Integrated Baseball, A Decade Before Jackie Robinson

Hake's Americana & Collectibles/Atlantic Monthly Press

Originally published on Wed March 27, 2013 2:05 pm

In 1947, Jackie Robinson famously broke the color line in baseball when he joined the Brooklyn Dodgers, ending racial segregation in the major leagues.

That moment was a landmark for racial integration in baseball, but there's another moment few may be aware of, and it happened more than a decade before Robinson, in Bismarck, N.D.

Tom Dunkel writes about this Bismarck team in his new book, Color Blind: The Forgotten Team That Broke Baseball's Color Line.

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NWPR Books
10:01 am
Sat March 23, 2013

At 80, Philip Roth Reflects On Life, Literature And The Beauty Of Naps

The Library of America recently published the ninth and final volume of a complete collection of Philip Roth's works, and a new documentary on PBS looks back on his prolific career.
Courtesy PBS

Philip Roth turned 80 years old this week, and his hometown of Newark, N.J. — a city he left long ago, but often returns to in his books — honored the man often acclaimed as America's greatest living novelist with a marching band, a birthday cake in the shape of books piled high and lots of symposia.

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NWPR Books
3:24 am
Sat March 23, 2013

'Z' Tells The Fitzgeralds' Story From Zelda's Point Of View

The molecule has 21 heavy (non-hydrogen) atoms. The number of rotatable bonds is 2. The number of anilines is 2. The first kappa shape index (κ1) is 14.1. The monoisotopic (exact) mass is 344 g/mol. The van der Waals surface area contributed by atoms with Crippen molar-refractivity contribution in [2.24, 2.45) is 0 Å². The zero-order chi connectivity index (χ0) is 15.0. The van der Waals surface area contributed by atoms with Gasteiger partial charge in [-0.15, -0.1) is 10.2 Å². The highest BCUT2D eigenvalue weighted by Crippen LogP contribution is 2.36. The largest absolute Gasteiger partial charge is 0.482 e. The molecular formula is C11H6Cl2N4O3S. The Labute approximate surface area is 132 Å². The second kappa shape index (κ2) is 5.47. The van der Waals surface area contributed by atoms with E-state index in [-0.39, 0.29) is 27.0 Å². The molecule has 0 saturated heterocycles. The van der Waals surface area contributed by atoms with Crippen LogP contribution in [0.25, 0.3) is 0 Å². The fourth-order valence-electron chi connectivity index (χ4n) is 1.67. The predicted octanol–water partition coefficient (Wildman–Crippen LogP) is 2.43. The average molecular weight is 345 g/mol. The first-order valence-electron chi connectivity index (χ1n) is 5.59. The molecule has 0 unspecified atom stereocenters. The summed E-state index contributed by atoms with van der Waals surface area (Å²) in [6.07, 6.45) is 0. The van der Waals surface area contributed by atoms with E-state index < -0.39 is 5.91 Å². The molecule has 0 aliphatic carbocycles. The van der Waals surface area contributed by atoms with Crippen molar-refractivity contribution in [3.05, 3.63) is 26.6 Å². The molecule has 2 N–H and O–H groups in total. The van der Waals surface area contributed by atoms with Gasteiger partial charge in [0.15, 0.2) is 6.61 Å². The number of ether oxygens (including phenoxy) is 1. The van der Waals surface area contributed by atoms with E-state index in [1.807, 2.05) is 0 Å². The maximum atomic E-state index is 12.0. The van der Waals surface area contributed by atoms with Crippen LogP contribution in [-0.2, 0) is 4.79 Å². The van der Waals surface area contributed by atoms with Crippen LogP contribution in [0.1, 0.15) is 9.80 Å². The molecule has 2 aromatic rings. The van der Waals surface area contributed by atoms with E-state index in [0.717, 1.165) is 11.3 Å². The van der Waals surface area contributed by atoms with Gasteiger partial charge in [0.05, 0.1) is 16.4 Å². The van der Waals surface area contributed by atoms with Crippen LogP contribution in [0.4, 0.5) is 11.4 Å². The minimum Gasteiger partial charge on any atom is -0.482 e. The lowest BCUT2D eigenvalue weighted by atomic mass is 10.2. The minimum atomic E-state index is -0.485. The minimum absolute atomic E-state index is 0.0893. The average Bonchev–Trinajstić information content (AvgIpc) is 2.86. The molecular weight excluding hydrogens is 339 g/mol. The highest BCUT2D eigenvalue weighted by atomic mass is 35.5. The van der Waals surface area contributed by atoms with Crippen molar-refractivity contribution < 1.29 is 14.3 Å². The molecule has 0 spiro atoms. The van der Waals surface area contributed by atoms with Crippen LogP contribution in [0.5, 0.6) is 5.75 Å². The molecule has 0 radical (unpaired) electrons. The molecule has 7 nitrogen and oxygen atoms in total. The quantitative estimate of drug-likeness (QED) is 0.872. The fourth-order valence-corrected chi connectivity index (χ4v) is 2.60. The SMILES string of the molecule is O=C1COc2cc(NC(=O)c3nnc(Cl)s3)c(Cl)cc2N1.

St. Martin's Press

Originally published on Sat March 23, 2013 5:13 am

F. Scott Fitzgerald first saw his future wife from across a crowded room at a country club dance in Montgomery, Ala., where he was in basic training and she was waiting to be discovered by the world. They wed in 1920, and the two went on to have a famously turbulent marriage — tarnished by personal and professional jealousy, alcohol abuse and mental illness — which they both immortalized in their writing.

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NWPR Books
12:10 pm
Fri March 22, 2013

With Humor And Sorrow, 'Life After Life' Explores Death

Elderly and young person holding hands
iStockphoto.com

Originally published on Thu March 28, 2013 4:17 pm

A woman who moves from Boston to be near the grave of her lover; the widow of a judge who keeps a scrapbook of murder and crime; an 85-year-old who has always seen the sunnier side of life; an old man feigning dementia. In the fictional Pine Haven retirement center, together and separately, these characters face the ends of their lives. They're the stars of Jill McCorkle's new novel, Life After Life, which balances humor and sorrow as it explores the moment of death.

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NWPR Books
8:56 am
Fri March 22, 2013

Nathan Englander: Stories Of Faith, Family And The Holocaust

Nathan Englander grew up in an Orthodox Jewish family. He now splits his time between New York and Madison, Wis.
Juliana Sohn

Originally published on Fri March 22, 2013 10:59 am

This interview was originally broadcast on Feb. 15, 2012.

The stories in Nathan Englander's short collection that's out now in paperback are based largely on his experiences growing up as a modern Orthodox Jew with an overprotective mother.